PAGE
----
The Spiritual disciplines, and associated courses, are offered but they are not requirements.

However, I have to also say yes because of my own experiences. Because I was intentional about studying that side of our shared faith I made a point of taking the available courses and pursuing conversations. Fuller very much is a place that is what you make it. It doesn't force anything on anyone and there are enough people to facilitate working out what you want to work out. The faculty really do have an amazing balance of ministry and academics, meaning they are often quite willing to come alongside.

Early on I took the class on spiritual disciplines and it really opened my eyes. So much of the neo-monastic movement as I've seen it is pretty shallow, to be honest, taking a lot of the forms and the words, but not really studying those who went before to discover the depths. Being able to study more thoroughly opened my eyes to the breadth of teaching and the depth.

I notice how the neo-monastics don't always tap into that, with a distinct historical limitation, it seems. There's not a lot of engagement with Cassian, for instance, or the Eastern monastics, or so many others that tap into the depths of the struggles and goals of such a task. Fuller offers so much help in bringing depth to a neo-monastic side of things. No, it's not going to say how to live it out, but what it can do is offer real training in how to approach those who offer so much teaching on the subject from centuries past and help to broaden one's understanding.

For my spiriutal disciplinse class one of the assignments was to write a rule and then keep it up for at least the duration of the class. There's no accountability after the class, unless we pursue it on our own, but there was definitely emphasis and introduction of key themes to help those who are new become better versed.

One of the desert fathers noted that no one should go out to the desert unless they are already a teacher. Committing to those disciplines has an advanced quality of learning that can so easily be lost in just copying the forms. Having the ability to teach--to self-teach and apply within community--means having the maturity and understanding to best embrace this advanced spiritual life. Fuller offers such a great way in becoming that kind of teacher. For me, I know, going to Fuller helped to absolutely prepare me for more 'advanced' courses of God's training through a monastic lifestyle after I graduated. If I didn't have that background I would not have had the tools to understand how to deal with various issues, topics and challenges.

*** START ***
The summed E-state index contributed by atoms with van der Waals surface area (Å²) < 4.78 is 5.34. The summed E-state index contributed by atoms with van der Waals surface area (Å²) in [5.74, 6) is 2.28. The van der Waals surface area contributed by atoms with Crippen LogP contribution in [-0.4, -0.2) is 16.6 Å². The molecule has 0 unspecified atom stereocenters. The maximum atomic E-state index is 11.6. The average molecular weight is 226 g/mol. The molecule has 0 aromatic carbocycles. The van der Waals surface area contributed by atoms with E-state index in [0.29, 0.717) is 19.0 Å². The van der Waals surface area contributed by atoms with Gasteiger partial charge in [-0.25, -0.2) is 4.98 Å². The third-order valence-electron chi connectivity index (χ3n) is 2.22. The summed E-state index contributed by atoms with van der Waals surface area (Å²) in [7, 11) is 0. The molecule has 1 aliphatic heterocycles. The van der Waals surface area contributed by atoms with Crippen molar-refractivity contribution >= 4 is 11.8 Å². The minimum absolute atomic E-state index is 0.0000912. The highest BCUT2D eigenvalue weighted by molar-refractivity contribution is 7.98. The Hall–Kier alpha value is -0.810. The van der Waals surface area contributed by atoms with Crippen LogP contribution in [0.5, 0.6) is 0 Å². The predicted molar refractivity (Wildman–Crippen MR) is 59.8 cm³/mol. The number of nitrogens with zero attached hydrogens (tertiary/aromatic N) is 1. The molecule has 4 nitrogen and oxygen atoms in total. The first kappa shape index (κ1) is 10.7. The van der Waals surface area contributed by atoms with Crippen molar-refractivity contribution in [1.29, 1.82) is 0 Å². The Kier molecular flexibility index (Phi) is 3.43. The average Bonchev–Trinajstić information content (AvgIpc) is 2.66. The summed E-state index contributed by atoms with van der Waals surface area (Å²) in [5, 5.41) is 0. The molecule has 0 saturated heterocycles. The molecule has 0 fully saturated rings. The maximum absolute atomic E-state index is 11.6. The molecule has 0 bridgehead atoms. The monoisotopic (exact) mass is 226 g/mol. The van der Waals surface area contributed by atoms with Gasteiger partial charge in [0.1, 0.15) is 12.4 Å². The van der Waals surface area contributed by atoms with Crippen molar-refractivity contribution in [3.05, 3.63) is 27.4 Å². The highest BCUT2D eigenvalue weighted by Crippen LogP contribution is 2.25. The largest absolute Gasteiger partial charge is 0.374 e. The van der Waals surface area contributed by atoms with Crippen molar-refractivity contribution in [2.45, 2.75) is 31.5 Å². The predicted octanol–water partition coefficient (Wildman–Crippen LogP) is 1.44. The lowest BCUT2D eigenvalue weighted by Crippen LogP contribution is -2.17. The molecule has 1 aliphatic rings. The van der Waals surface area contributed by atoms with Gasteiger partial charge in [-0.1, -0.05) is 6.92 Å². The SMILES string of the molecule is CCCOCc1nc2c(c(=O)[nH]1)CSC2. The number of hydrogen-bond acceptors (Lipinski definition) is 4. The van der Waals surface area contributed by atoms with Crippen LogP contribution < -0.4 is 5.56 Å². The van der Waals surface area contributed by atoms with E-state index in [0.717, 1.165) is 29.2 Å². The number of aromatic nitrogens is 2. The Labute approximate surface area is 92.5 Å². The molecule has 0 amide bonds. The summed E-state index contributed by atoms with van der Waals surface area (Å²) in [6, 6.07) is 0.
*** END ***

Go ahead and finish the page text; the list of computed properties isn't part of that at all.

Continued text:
So no Fuller doesn't emphasize this or offer formal, required training. But yes, Fuller offers what could not only help but also radically ground a neo-monastic lifestyle and community.

Corky

These changes changed the course of my studies and probably created my particular cohort. Welcome back.

John Oakes

Wow how great to read this. I Have been considering Fuller but didnt know jack about seminaries - who is who and all that. But after reading this I feel that I could be comfortable there and intellectually stimulated. Making the shift from Social Theorist/Geography PhD to seminary student (imagining myself surrounded by pharisees in the making) seems at times like asking for trouble. They might bring back stoning just for me haha. But I know that probably will not be the case...especially after reading about your take on Fuller. Thanks so much. John Oakes joakes@ku.edu

גני אירועים

So much of the neo-monastic movement I have seen is rather low, to be honest, taking a lot of forms and words, but did not really study that has gone before to find the depth.

mark

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  • Hi, welcome to my former blog! My name is Ryan Bolger, and this is where I posted my thoughts on Jesus, culture, new forms of community, among other things. Come visit me at my new blog: http://www.ryanbolger.com. I still teach at Fuller Seminary in Southern California where I'm doing some writing as well. Feel free to bounce around the new or old website -- I hope it might stir your imagination -- feel free to stir mine as well by leaving some comments, preferably at the new site... Peace...